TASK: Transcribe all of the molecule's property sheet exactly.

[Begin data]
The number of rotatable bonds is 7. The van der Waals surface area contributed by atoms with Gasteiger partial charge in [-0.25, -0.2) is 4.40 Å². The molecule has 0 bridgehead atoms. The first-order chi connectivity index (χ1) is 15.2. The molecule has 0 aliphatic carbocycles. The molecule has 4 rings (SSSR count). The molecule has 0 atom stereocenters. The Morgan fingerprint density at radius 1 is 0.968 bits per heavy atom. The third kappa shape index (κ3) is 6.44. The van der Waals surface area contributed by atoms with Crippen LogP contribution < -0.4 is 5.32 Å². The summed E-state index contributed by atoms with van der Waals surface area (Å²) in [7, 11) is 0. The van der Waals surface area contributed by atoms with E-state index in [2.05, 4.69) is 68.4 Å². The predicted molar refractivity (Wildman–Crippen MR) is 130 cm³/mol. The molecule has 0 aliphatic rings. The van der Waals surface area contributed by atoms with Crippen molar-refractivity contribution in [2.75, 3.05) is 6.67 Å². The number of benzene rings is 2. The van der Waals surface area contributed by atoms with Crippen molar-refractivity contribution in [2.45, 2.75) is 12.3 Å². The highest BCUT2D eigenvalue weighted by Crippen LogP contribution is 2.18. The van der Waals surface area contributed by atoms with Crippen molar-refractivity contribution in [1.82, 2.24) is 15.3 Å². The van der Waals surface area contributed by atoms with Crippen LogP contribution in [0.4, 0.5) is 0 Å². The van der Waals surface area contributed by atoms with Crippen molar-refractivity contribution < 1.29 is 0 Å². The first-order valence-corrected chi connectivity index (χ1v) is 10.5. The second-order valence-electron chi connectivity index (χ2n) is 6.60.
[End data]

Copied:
The number of rotatable bonds is 7. The van der Waals surface area contributed by atoms with Gasteiger partial charge in [-0.25, -0.2) is 4.40 Å². The molecule has 0 bridgehead atoms. The first-order chi connectivity index (χ1) is 15.2. The molecule has 0 aliphatic carbocycles. The molecule has 4 rings (SSSR count). The molecule has 0 atom stereocenters. The Morgan fingerprint density at radius 1 is 0.968 bits per heavy atom. The third kappa shape index (κ3) is 6.44. The van der Waals surface area contributed by atoms with Crippen LogP contribution < -0.4 is 5.32 Å². The summed E-state index contributed by atoms with van der Waals surface area (Å²) in [7, 11) is 0. The van der Waals surface area contributed by atoms with E-state index in [2.05, 4.69) is 68.4 Å². The predicted molar refractivity (Wildman–Crippen MR) is 130 cm³/mol. The molecule has 0 aliphatic rings. The van der Waals surface area contributed by atoms with Crippen molar-refractivity contribution in [2.75, 3.05) is 6.67 Å². The number of benzene rings is 2. The van der Waals surface area contributed by atoms with Crippen molar-refractivity contribution in [2.45, 2.75) is 12.3 Å². The highest BCUT2D eigenvalue weighted by Crippen LogP contribution is 2.18. The van der Waals surface area contributed by atoms with Crippen molar-refractivity contribution in [1.82, 2.24) is 15.3 Å². The van der Waals surface area contributed by atoms with Crippen LogP contribution in [0.4, 0.5) is 0 Å². The van der Waals surface area contributed by atoms with Crippen molar-refractivity contribution < 1.29 is 0 Å². The first-order valence-corrected chi connectivity index (χ1v) is 10.5. The second-order valence-electron chi connectivity index (χ2n) is 6.60.